How Deep Learning Is Transforming Brain Mapping

Thanks to deep learning, the tricky business of making brain atlases just got a lot easier. Brain maps are all the rage these days. From rainbow-colored dots that highlight neurons or gene expression across the...

This AI Uses Echolocation to Follow Your Every Move

Would you consent to a surveillance system that watches without video and listens without sound? If your knee-jerk reaction is “no!”, then “huh?” I’m with you. In a new paper in Applied Physics Letters, a...

The Prickly Debate on Germline Gene Therapy, and Moving It Forward

In 2016, a healthy baby boy came screaming into the world in a Mexican clinic. Harboring DNA from three parents, the baby had had his genes dramatically altered while still an embryo. Without the...

New Findings From the Human Microbiome Project

What if the solution to our health problems is already inside our bodies? The human body is replete with billions of microbugs thriving on our skin, inside our intestines, and even our private parts. Their...

DARPA’s New Project Is Investing Millions in Brain-Machine Interface Tech

When Elon Musk and DARPA both hop aboard the cyborg hypetrain, you know brain-machine interfaces (BMIs) are about to achieve the impossible. BMIs, already the stuff of science fiction, facilitate crosstalk between biological wetware with...

The Crucial Role of Brain Simulation in Future Neuroscience

“Do we have a chance of ever understanding brain function without brain simulations?” So asked the Human Brain Project (HBP), the brainchild of Henry Markram, in a new paper in the prestigious journal Neuron. The...

How Two Paralyzed Patients Walked Again Without Surgery

Just a decade ago, the Walk Again Project was a blue sky, Hail Mary moonshot at total neural rehab for those paralyzed. The project, a collaboration among fearless neuroengineers, has the lofty goal of giving...

New Progress in Stem-Cell-Free Regenerative Medicine

Regenerative medicine and stem cells are often uttered within the same breath, for good reason. In animal models, stem cells have reliably reversed brain damage from Parkinson’s disease, repaired severed spinal cords, or restored damaged...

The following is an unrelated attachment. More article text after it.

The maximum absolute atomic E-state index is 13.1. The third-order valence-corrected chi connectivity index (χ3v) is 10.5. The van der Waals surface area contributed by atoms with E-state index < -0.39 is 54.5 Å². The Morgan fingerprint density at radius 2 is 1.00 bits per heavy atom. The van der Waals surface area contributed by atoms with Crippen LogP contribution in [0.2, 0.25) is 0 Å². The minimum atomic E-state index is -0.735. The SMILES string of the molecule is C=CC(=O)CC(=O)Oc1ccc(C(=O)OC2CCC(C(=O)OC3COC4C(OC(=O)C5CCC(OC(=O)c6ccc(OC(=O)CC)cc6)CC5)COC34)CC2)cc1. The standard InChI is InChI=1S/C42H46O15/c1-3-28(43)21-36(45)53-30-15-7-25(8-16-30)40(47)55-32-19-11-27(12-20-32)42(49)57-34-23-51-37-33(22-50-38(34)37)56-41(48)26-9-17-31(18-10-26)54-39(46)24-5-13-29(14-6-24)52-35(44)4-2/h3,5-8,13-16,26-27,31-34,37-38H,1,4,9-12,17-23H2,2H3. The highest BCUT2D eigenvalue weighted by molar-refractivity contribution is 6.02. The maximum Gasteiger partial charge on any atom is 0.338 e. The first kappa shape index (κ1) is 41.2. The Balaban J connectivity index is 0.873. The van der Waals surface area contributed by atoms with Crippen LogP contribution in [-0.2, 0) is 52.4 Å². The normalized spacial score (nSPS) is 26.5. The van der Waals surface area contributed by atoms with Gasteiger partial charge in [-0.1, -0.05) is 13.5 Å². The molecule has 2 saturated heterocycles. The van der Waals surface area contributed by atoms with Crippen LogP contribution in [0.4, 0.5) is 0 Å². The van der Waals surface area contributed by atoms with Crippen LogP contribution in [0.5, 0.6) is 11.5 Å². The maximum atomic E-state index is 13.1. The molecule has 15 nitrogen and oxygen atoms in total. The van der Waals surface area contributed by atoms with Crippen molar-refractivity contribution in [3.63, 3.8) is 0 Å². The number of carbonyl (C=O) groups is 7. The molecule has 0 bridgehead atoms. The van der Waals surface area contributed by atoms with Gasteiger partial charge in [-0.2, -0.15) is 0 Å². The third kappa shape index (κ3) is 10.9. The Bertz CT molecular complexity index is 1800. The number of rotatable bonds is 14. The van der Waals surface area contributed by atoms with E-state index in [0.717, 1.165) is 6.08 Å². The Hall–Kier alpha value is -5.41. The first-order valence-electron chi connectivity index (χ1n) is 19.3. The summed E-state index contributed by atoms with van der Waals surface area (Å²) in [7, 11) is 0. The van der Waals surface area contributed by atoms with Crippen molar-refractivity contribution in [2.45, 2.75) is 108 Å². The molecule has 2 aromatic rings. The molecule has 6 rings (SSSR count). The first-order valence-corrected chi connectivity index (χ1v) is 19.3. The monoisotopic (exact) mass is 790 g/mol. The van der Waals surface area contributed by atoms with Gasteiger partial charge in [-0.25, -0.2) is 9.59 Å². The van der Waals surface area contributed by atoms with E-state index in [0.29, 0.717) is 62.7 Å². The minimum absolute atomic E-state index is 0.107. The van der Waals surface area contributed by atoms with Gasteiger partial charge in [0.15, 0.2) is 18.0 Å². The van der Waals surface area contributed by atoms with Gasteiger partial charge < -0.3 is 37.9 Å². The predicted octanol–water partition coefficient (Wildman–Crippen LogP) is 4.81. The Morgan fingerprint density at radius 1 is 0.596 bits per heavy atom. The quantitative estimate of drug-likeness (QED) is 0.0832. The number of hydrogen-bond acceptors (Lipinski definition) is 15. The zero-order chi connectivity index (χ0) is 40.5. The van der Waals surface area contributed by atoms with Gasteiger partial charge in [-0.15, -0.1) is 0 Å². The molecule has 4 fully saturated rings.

An AI for Image Recognition Spontaneously Gained a ‘Number Sense’

Many of us struggle with mathematical concepts, yet we’re all equipped with an innate “number sense,” or numerosity. Thanks to a strange group of “number neurons” buried in the visual cortex, human newborns, monkeys,...

The Hunt for a CRISPR Antidote Just Heated Up

When scientists behind the Manhattan Project heard of the destruction of Hiroshima and Nagasaki, their earlier exuberance gradually turned into morose regret. What began as a physics revolution had mutated into a weapon of...

How Researchers Used AI to Better Understand Biological Vision

A few years back, DeepMind’s Demis Hassabis famously prophesized that AI and neuroscience will positively feed into each other in a “virtuous circle.” If realized, this would fundamentally expand our insight into intelligence, both...

CRISPR Used in Human Trials for the First Time in the US

CRISPR just hit another landmark. Last week, the University of Pennsylvania (UPenn) confirmed that they have treated two cancer patients using the gene editing darling married with another biomedical wizard, CAR-T. For now, it’s too...

A Deceptively Simple Tweak to CRISPR Makes It 50 Times More Accurate

CRISPR may be the premiere gene editing prodigy poised to upend natural genomes and erase inherited diseases. But since its inception, one thing has always stood in the way: accuracy. Back in 2017, a contentious...

How AI Can Tap into the Collective Mind to Transform Healthcare

In 2013, IBM sold the University of Texas’ MD Anderson Cancer Center on an audacious idea: that a single AI-powered platform, IBM Watson, could lend a digital hand to battle one of mankind’s most...

New Lifelike Biomaterial Self-Regenerates and Has a Metabolism

Life demands flux. Every living organism is constantly changing: cells divide and die, proteins build and disintegrate, DNA breaks and heals. Life demands metabolism—the simultaneous builder and destroyer of living materials—to continuously upgrade our bodies....

A Lab-Grown Brain Twitched an Isolated Muscle. Here’s Why That’s Amazing

Floating inside a petri dish in a lab at Cambridge University, a single disjointed muscle twitched. Normally that’s not news. But in this case, the surgically-dissected muscle is controlled by a slice of isolated brain...

Senolytics Show Promise Against Alzheimer’s in Mice

For the past quarter century, scientists battled Alzheimer’s disease under a single guiding principle: that protein clumps—beta-amyloid—deposited outside sensitive brain cells gradually damage neuronal functions and trigger memory loss. The solution seems simple: remove...